Maine and North Dakota tied for the second lowest rate in August. For Maine, this was up from fourth lowest in July based on revised data (originally reported as fifth lowest) and the state’s lowest August rate on record. The state also had the largest year-over-year drop in its rate, down 0.8%, tied with South Carolina. For North Dakota, this was up from third lowest in July based on revised data (originally reported as tied with Utah for lowest) and was North Dakota’s lowest August rate since the 1.1% rate in 2015 and matching its August 2016 rate.
Utah had the fourth lowest rate in August, down from the lowest rate in July. This rate, which matched last August’s rate, was the state’s lowest August rate since its 1.4% rate in 2015.
Colorado had the fifth lowest rate in August, up from sixth lowest in July. It was the state’s lowest August rate on record, matching its rate in 2000.
Vermont, which had the fifth lowest rate in July based on revised data (originally reported as the fourth lowest rate), slipped to sixth lowest in August at 2.5%, tied with Florida, Idaho, Maryland and Oregon. It was also Vermont’s second lowest August rate on record, behind a rate of 2.2% last year.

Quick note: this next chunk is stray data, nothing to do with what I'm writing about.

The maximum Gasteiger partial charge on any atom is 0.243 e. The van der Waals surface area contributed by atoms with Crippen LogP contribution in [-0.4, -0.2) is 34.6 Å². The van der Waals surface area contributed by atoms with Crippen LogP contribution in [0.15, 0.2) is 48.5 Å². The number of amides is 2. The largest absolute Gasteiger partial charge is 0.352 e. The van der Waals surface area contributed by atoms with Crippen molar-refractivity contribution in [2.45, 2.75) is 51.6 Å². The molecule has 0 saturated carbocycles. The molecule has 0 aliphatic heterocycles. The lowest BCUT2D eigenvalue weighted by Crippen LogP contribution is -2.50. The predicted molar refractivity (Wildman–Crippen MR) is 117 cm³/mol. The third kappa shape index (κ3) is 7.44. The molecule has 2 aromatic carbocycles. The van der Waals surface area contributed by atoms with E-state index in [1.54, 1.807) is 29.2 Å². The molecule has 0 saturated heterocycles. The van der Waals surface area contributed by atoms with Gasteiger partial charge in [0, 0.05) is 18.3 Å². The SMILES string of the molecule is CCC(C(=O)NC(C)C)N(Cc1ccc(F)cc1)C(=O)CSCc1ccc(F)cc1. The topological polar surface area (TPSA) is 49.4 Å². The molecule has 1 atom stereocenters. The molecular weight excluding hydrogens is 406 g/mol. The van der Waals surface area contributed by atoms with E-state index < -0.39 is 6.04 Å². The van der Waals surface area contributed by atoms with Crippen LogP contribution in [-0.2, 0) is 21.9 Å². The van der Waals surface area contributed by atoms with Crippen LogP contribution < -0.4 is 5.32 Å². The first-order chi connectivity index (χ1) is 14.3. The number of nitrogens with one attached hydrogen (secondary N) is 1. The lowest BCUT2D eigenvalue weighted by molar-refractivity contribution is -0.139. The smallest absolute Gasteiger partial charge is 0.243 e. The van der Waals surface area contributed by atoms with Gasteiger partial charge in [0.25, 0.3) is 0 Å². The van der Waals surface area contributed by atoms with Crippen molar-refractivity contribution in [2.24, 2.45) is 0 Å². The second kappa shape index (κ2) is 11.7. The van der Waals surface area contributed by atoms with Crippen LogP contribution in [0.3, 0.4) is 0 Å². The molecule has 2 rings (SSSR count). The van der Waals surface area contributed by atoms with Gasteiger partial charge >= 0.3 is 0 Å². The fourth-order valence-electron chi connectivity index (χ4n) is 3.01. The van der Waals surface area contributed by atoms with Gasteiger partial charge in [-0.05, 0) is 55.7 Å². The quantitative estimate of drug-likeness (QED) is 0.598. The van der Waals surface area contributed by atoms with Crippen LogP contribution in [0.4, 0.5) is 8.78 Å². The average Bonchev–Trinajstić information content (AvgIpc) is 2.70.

The Bottom Five States
The states with the highest estimated NSA construction unemployment rates in order from lowest to highest were:46. Alaska, 5.4%47. Pennsylvania, 5.6%48. New Mexico, 6.1%49. Kentucky, 6.7%50. Mississippi, 7.4%
Three of these states—New Mexico, Kentucky and Mississippi—were also in the bottom five in July. For the fourth consecutive month, Mississippi had the highest estimated construction unemployment rate.
Kentucky had the second highest rate in August, the same as in July based on revised data (originally reported as the third highest rate).
New Mexico had the third highest rate in August, compared to fifth highest in July. This was the state’s second lowest August rate since dipping to 4.3% in 2008.
Pennsylvania had the fourth highest rate in August compared to eighth highest in July. This was the state’s second lowest August rate on record since dropping to 5.1% last year.
Alaska had the fifth highest rate in August, compared to sixth highest in July. Matching last August’s rate, this was the state’s lowest August rate since its 4.4% rate in 2001.
Michigan, which was fourth highest rate in July, improved appreciably to 10th highest in August with a 5.1% construction unemployment rate and the second largest monthly decline (down 1.4%). This was Michigan’s second lowest August rate on record behind last year’s 4.4%.
Missouri, which was third highest rate in July based on revised data (originally reported as second highest), improved to seventh highest in August with a 5.2% rate (tied with Illinois and West Virginia). The state had the largest monthly decline (down 2.2%) and the fourth largest year-over-year decrease (down 0.5%). This was Missouri’s lowest August rate since its 4.6% in 2000, making it the state’s second lowest rate on record.
To better understand the basis for calculating unemployment rates and what they measure, see the article Background on State Construction Unemployment Rates.